Wilfred Owen, selected poems Contents
- Wilfred Owen: Social and political background
- Wilfred Owen: Religious / philosophical context
- Wilfred Owen: Literary context
- Wilfred Owen: 1914
- Wilfred Owen: Anthem for Doomed Youth
- Wilfred Owen: At a Calvary near the Ancre
- Wilfred Owen: Disabled
- Wilfred Owen : Dulce et Decorum Est
- Wilfred Owen: Exposure
- Wilfred Owen: Futility
- Wilfred Owen: Greater Love
- Wilfred Owen: Hospital Barge
- Wilfred Owen: Insensibility
- Wilfred Owen: Inspection
- Wilfred Owen: Le Christianisme
- Wilfred Owen: Mental Cases
- Wilfred Owen: Miners
- Wilfred Owen: S.I.W
- Wilfred Owen: Soldier’s Dream
- Wilfred Owen: Sonnet On Seeing a Piece of Our Heavy Artillery Brought into Action
- Wilfred Owen: Spring Offensive
- Wilfred Owen: Strange Meeting
- Wilfred Owen: The Dead-Beat
- Wilfred Owen: The Last Laugh
- Wilfred Owen: The Letter
- Wilfred Owen: The Parable of the Old Man and the Young
- Wilfred Owen: The Send-Off
- Wilfred Owen: The Sentry
- Wilfred Owen: Wild with All Regrets
Mental Cases - Language, tone and structure
Language in Mental Cases
Language borrowed from the Bible and Shakespeare:
The language Owen uses in Mental Cases is weighted to suit the subject and theme: breakdown and perpetual hell. There are a number of archaic phrases such as ‘Wherefore rock they?’ l.2 and ‘multitudinous murders’ l.12, together with convoluted syntax such as ‘like skull’s teeth wicked’ l.4 which hold echoes of the Bible and Shakespeare.
From Macbeth, Shakespeare’s dark play of death and destruction, Owen borrows:
- Lady Macbeth’s ‘multitudinous seas’ which will be reddened by the blood she has spilt
- Macbeth’s realisation that he is too far steeped in blood to turn back:
Stepp'd in so far that, should I wade no more,
Returning were as tedious as go o'er. Act 3 sc 4, l.136-7.
Owen uses the same sense for the men who are haunted as they eternally wade ‘sloughs of flesh’ with no escape.
- In Act 1 sc v l.51-53, Macbeth cries:
‘Come thick night and pall thee in the dunnest smoke of hell’.Owen uses these sinister phrases to darken his scene: ‘night comes blood-black’ l.21 and
Rucked too thick for these men’s extrication.’ l.16-17.
Owen chooses words to suit the subject matter in Mental Cases. The diction of the poem is chilling and purposefully repellent. He spares us no detail of the physical symptoms the shell shocked men exhibit: they sit and rock l.1-2, their teeth bared l.4, with tongues hanging out whilst their ‘jaws...slob their relish’ l.3, their hands absently ‘plucking’ and ‘snatching’ l.25,27.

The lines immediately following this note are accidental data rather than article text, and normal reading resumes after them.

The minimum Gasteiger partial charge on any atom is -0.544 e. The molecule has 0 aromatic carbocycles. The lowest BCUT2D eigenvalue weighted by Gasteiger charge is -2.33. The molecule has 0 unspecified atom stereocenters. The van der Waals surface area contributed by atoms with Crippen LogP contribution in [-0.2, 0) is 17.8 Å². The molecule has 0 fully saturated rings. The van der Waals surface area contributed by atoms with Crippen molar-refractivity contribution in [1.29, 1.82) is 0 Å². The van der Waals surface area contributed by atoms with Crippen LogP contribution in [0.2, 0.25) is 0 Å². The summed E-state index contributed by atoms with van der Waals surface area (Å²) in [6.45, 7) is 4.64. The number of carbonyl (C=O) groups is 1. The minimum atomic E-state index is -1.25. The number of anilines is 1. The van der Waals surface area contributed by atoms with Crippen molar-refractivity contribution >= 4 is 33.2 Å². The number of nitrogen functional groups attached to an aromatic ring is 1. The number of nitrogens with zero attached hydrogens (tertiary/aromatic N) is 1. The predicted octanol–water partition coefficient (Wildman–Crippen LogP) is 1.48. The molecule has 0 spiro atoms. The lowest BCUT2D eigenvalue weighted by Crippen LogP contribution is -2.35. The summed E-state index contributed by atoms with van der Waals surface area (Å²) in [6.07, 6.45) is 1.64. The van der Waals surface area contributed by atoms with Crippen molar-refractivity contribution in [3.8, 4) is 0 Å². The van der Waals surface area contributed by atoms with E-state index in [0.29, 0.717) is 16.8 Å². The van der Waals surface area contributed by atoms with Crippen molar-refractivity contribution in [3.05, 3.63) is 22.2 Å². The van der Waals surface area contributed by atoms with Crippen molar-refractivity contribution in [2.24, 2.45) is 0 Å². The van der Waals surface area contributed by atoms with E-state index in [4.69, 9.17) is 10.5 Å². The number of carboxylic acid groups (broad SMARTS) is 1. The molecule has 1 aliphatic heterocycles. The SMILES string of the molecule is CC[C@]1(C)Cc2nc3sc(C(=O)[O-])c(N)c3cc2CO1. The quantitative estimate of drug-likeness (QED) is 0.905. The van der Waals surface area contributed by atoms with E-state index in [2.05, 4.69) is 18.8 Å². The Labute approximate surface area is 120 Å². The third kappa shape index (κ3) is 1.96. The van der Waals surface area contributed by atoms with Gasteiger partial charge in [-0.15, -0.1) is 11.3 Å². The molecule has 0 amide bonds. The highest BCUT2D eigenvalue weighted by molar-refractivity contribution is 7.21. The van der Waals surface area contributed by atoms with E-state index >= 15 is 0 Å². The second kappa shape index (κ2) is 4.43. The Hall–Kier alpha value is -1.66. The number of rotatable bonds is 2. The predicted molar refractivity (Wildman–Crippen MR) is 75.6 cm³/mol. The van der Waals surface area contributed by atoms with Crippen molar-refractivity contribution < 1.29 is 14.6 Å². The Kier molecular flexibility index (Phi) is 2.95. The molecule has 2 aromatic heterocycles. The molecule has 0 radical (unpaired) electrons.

He is equally brutal in his description of the causes of this behaviour in the past on the front line where the fact that the men waded through ‘sloughs of flesh’ is not poetic hyperbole. The act of walking across corpses actually did squeeze ‘blood from lungs’ l.14. The number of dead ‘human squander’ l.17 is so great that it is ’Rucked too thick’ l.18, the piled up consonants like a great mass of bodies or heap of dead flesh from which these men will never be free.
Owen creates a vision of the men’s situation akin to the medieval depictions of hell in doom paintings. The men are ‘tormented’ l.19 like the souls of the damned in Dante’s inferno. As well as their animalistic traits, they are depicted like the dead, with mention of ‘skulls’ teeth’ and ‘sockets’ for eyes l.6.
Owen refers to ‘purgatorial shadows’, purgatory being the place (according to Catholic doctrine) in which sinners ‘pay for’ for wrongdoing committed during their life, after which they can proceed to heaven. However, the hell in Owen’s poem is inescapable: ‘Always they must see these things and hear them’ l.15. Worst of all, Owen believes that the men are not ‘paying for’ their own wrongdoing, but for the sins of himself and others (‘us’) ‘who dealt them war and madness’ l. 28.
Owen uses alliteration sparingly in Mental Cases but to great effect whenever he wants to press home a point of horror:
- ‘Memory fingers in their hair of murders, / Multitudinous murders’ l.11 and l.12 the deceptively comforting softness of the ‘m’ contrasting with the horrific subject-matter
- The mental cases ‘witnessed’ these murders (notice the past tense); but they ‘helpless wander’ in the present ‘wading’ though sloughs of flesh. l.12 and l.13
- They still tread blood from ‘lungs that had loved laughter’ l.14
- ‘night comes blood-black’ l.21 and so their ‘heads wear this hilarious, hideous’ look l.23
- Owen uses alliteration to emphasise the ‘scourging’ of the set smiling corpses they represent who snatch at ‘us who smote them’ l.27.